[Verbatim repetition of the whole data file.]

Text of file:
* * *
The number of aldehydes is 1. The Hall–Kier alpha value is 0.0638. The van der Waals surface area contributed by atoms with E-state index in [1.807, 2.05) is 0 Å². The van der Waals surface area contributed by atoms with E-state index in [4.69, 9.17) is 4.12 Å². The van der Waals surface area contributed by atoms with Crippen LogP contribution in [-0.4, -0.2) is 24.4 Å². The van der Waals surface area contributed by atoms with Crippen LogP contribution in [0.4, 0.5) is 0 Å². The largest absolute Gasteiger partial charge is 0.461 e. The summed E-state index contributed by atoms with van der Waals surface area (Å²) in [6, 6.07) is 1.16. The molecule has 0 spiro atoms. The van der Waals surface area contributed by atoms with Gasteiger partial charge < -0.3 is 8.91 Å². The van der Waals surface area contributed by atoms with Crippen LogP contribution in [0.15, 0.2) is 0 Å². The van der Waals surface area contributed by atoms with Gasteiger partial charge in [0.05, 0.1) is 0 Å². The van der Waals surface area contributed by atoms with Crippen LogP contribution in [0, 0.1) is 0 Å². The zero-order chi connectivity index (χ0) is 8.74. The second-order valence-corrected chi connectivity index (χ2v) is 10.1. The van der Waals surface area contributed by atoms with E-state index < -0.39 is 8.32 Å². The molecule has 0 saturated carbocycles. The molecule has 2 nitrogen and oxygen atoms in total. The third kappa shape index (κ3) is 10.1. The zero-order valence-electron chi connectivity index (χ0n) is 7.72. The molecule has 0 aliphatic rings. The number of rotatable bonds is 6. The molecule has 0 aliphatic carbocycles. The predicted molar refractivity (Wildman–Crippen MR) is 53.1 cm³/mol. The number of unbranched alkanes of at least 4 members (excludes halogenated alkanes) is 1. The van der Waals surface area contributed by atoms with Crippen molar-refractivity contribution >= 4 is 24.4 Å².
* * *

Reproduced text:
The number of aldehydes is 1. The Hall–Kier alpha value is 0.0638. The van der Waals surface area contributed by atoms with E-state index in [1.807, 2.05) is 0 Å². The van der Waals surface area contributed by atoms with E-state index in [4.69, 9.17) is 4.12 Å². The van der Waals surface area contributed by atoms with Crippen LogP contribution in [-0.4, -0.2) is 24.4 Å². The van der Waals surface area contributed by atoms with Crippen LogP contribution in [0.4, 0.5) is 0 Å². The largest absolute Gasteiger partial charge is 0.461 e. The summed E-state index contributed by atoms with van der Waals surface area (Å²) in [6, 6.07) is 1.16. The molecule has 0 spiro atoms. The van der Waals surface area contributed by atoms with Gasteiger partial charge < -0.3 is 8.91 Å². The van der Waals surface area contributed by atoms with Crippen LogP contribution in [0.15, 0.2) is 0 Å². The van der Waals surface area contributed by atoms with Gasteiger partial charge in [0.05, 0.1) is 0 Å². The van der Waals surface area contributed by atoms with Crippen LogP contribution in [0, 0.1) is 0 Å². The zero-order chi connectivity index (χ0) is 8.74. The second-order valence-corrected chi connectivity index (χ2v) is 10.1. The van der Waals surface area contributed by atoms with E-state index < -0.39 is 8.32 Å². The molecule has 0 saturated carbocycles. The molecule has 2 nitrogen and oxygen atoms in total. The third kappa shape index (κ3) is 10.1. The zero-order valence-electron chi connectivity index (χ0n) is 7.72. The molecule has 0 aliphatic rings. The number of rotatable bonds is 6. The molecule has 0 aliphatic carbocycles. The predicted molar refractivity (Wildman–Crippen MR) is 53.1 cm³/mol. The number of unbranched alkanes of at least 4 members (excludes halogenated alkanes) is 1. The van der Waals surface area contributed by atoms with Crippen molar-refractivity contribution >= 4 is 24.4 Å².